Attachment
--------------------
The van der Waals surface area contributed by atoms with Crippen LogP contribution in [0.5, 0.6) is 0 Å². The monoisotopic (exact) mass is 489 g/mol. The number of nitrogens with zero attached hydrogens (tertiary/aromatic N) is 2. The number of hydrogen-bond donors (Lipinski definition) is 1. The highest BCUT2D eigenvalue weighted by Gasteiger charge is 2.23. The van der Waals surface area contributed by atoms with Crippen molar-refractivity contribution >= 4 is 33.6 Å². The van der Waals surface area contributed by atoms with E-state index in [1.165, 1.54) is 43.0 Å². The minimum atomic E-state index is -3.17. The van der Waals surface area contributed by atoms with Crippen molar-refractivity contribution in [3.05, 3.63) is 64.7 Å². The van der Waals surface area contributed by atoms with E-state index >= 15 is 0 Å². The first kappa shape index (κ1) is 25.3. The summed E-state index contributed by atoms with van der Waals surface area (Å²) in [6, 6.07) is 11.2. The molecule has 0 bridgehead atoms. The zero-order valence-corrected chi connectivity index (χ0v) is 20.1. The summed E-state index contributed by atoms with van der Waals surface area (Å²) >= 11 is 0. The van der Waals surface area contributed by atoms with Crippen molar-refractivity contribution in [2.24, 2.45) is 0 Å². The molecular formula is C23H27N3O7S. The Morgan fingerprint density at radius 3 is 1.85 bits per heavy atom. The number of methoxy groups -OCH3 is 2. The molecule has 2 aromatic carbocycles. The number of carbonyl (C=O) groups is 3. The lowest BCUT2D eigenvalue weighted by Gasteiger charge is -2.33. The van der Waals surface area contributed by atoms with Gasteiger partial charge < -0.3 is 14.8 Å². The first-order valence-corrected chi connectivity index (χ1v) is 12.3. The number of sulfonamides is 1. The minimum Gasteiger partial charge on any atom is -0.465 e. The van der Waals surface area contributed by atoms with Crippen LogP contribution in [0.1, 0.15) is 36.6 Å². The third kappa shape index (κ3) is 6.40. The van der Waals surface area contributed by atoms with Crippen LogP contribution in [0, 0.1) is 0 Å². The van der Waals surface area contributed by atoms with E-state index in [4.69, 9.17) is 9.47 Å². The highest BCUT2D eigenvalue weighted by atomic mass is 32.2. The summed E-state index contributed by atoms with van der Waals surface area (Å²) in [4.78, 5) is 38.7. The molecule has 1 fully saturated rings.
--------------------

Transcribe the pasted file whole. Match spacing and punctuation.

The van der Waals surface area contributed by atoms with Crippen LogP contribution in [0.5, 0.6) is 0 Å². The monoisotopic (exact) mass is 489 g/mol. The number of nitrogens with zero attached hydrogens (tertiary/aromatic N) is 2. The number of hydrogen-bond donors (Lipinski definition) is 1. The highest BCUT2D eigenvalue weighted by Gasteiger charge is 2.23. The van der Waals surface area contributed by atoms with Crippen molar-refractivity contribution >= 4 is 33.6 Å². The van der Waals surface area contributed by atoms with E-state index in [1.165, 1.54) is 43.0 Å². The minimum atomic E-state index is -3.17. The van der Waals surface area contributed by atoms with Crippen molar-refractivity contribution in [3.05, 3.63) is 64.7 Å². The van der Waals surface area contributed by atoms with E-state index >= 15 is 0 Å². The first kappa shape index (κ1) is 25.3. The summed E-state index contributed by atoms with van der Waals surface area (Å²) in [6, 6.07) is 11.2. The molecule has 0 bridgehead atoms. The zero-order valence-corrected chi connectivity index (χ0v) is 20.1. The summed E-state index contributed by atoms with van der Waals surface area (Å²) >= 11 is 0. The van der Waals surface area contributed by atoms with Crippen molar-refractivity contribution in [2.24, 2.45) is 0 Å². The molecular formula is C23H27N3O7S. The Morgan fingerprint density at radius 3 is 1.85 bits per heavy atom. The number of methoxy groups -OCH3 is 2. The molecule has 2 aromatic carbocycles. The number of carbonyl (C=O) groups is 3. The lowest BCUT2D eigenvalue weighted by Gasteiger charge is -2.33. The van der Waals surface area contributed by atoms with Gasteiger partial charge < -0.3 is 14.8 Å². The first-order valence-corrected chi connectivity index (χ1v) is 12.3. The number of sulfonamides is 1. The minimum Gasteiger partial charge on any atom is -0.465 e. The van der Waals surface area contributed by atoms with Crippen LogP contribution in [0.1, 0.15) is 36.6 Å². The third kappa shape index (κ3) is 6.40. The van der Waals surface area contributed by atoms with Crippen LogP contribution in [0, 0.1) is 0 Å². The van der Waals surface area contributed by atoms with E-state index in [4.69, 9.17) is 9.47 Å². The highest BCUT2D eigenvalue weighted by atomic mass is 32.2. The summed E-state index contributed by atoms with van der Waals surface area (Å²) in [4.78, 5) is 38.7. The molecule has 1 fully saturated rings.